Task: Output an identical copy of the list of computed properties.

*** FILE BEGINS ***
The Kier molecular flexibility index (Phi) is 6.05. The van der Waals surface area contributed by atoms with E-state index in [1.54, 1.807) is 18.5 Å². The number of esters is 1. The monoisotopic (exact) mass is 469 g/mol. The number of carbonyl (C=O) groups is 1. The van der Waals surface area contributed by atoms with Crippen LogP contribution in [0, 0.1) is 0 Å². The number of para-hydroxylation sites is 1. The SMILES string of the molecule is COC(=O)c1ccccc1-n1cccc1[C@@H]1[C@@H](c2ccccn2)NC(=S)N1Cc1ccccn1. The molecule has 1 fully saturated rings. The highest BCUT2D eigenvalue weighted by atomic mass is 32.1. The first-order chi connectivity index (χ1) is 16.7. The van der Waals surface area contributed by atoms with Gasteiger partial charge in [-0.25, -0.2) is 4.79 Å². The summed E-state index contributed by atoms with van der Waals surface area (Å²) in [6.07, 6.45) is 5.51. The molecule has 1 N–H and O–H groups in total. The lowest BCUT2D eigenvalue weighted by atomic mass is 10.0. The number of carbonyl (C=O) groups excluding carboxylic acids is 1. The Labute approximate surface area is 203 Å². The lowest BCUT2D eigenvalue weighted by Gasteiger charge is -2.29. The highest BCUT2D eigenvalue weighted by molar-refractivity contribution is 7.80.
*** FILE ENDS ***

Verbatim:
The Kier molecular flexibility index (Phi) is 6.05. The van der Waals surface area contributed by atoms with E-state index in [1.54, 1.807) is 18.5 Å². The number of esters is 1. The monoisotopic (exact) mass is 469 g/mol. The number of carbonyl (C=O) groups is 1. The van der Waals surface area contributed by atoms with Crippen LogP contribution in [0, 0.1) is 0 Å². The number of para-hydroxylation sites is 1. The SMILES string of the molecule is COC(=O)c1ccccc1-n1cccc1[C@@H]1[C@@H](c2ccccn2)NC(=S)N1Cc1ccccn1. The molecule has 1 fully saturated rings. The highest BCUT2D eigenvalue weighted by atomic mass is 32.1. The first-order chi connectivity index (χ1) is 16.7. The van der Waals surface area contributed by atoms with Gasteiger partial charge in [-0.25, -0.2) is 4.79 Å². The summed E-state index contributed by atoms with van der Waals surface area (Å²) in [6.07, 6.45) is 5.51. The molecule has 1 N–H and O–H groups in total. The lowest BCUT2D eigenvalue weighted by atomic mass is 10.0. The number of carbonyl (C=O) groups excluding carboxylic acids is 1. The Labute approximate surface area is 203 Å². The lowest BCUT2D eigenvalue weighted by Gasteiger charge is -2.29. The highest BCUT2D eigenvalue weighted by molar-refractivity contribution is 7.80.